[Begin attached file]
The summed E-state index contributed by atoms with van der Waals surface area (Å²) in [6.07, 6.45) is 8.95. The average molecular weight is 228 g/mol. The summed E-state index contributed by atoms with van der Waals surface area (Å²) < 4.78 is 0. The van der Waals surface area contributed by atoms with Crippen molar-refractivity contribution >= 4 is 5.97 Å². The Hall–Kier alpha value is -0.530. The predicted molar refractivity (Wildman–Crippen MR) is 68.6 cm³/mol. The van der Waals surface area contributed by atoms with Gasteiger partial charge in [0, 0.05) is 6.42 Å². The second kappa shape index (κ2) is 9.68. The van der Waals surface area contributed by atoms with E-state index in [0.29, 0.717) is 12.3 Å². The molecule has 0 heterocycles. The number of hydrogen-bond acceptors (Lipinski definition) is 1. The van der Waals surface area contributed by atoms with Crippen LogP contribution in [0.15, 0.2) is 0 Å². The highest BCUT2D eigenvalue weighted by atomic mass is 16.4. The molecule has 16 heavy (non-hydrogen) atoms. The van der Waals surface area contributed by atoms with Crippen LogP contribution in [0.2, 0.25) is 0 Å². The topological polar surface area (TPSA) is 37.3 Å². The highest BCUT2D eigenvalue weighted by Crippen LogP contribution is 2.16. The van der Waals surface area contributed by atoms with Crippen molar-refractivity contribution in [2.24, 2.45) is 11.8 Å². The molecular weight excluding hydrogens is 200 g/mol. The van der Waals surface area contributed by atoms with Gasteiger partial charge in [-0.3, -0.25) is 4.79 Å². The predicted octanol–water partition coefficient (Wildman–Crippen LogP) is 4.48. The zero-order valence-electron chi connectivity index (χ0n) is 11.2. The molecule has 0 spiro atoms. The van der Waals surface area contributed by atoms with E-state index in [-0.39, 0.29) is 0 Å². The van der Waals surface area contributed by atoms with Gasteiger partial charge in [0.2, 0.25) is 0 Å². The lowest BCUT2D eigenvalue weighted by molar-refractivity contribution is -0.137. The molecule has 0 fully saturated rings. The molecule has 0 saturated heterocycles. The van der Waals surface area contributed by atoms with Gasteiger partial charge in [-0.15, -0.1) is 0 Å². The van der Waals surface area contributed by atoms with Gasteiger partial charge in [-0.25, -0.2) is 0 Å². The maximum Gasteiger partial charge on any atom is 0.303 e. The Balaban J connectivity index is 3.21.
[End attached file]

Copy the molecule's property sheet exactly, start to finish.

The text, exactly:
The summed E-state index contributed by atoms with van der Waals surface area (Å²) in [6.07, 6.45) is 8.95. The average molecular weight is 228 g/mol. The summed E-state index contributed by atoms with van der Waals surface area (Å²) < 4.78 is 0. The van der Waals surface area contributed by atoms with Crippen molar-refractivity contribution >= 4 is 5.97 Å². The Hall–Kier alpha value is -0.530. The predicted molar refractivity (Wildman–Crippen MR) is 68.6 cm³/mol. The van der Waals surface area contributed by atoms with Gasteiger partial charge in [0, 0.05) is 6.42 Å². The second kappa shape index (κ2) is 9.68. The van der Waals surface area contributed by atoms with E-state index in [0.29, 0.717) is 12.3 Å². The molecule has 0 heterocycles. The number of hydrogen-bond acceptors (Lipinski definition) is 1. The van der Waals surface area contributed by atoms with Crippen LogP contribution in [0.15, 0.2) is 0 Å². The highest BCUT2D eigenvalue weighted by atomic mass is 16.4. The molecule has 16 heavy (non-hydrogen) atoms. The van der Waals surface area contributed by atoms with Crippen LogP contribution in [0.2, 0.25) is 0 Å². The topological polar surface area (TPSA) is 37.3 Å². The highest BCUT2D eigenvalue weighted by Crippen LogP contribution is 2.16. The van der Waals surface area contributed by atoms with Crippen molar-refractivity contribution in [2.24, 2.45) is 11.8 Å². The molecular weight excluding hydrogens is 200 g/mol. The van der Waals surface area contributed by atoms with Gasteiger partial charge in [-0.3, -0.25) is 4.79 Å². The predicted octanol–water partition coefficient (Wildman–Crippen LogP) is 4.48. The zero-order valence-electron chi connectivity index (χ0n) is 11.2. The molecule has 0 spiro atoms. The van der Waals surface area contributed by atoms with E-state index in [-0.39, 0.29) is 0 Å². The van der Waals surface area contributed by atoms with Gasteiger partial charge in [0.2, 0.25) is 0 Å². The lowest BCUT2D eigenvalue weighted by molar-refractivity contribution is -0.137. The molecule has 0 fully saturated rings. The molecule has 0 saturated heterocycles. The van der Waals surface area contributed by atoms with Gasteiger partial charge in [-0.15, -0.1) is 0 Å². The van der Waals surface area contributed by atoms with Gasteiger partial charge in [-0.25, -0.2) is 0 Å². The maximum Gasteiger partial charge on any atom is 0.303 e. The Balaban J connectivity index is 3.21.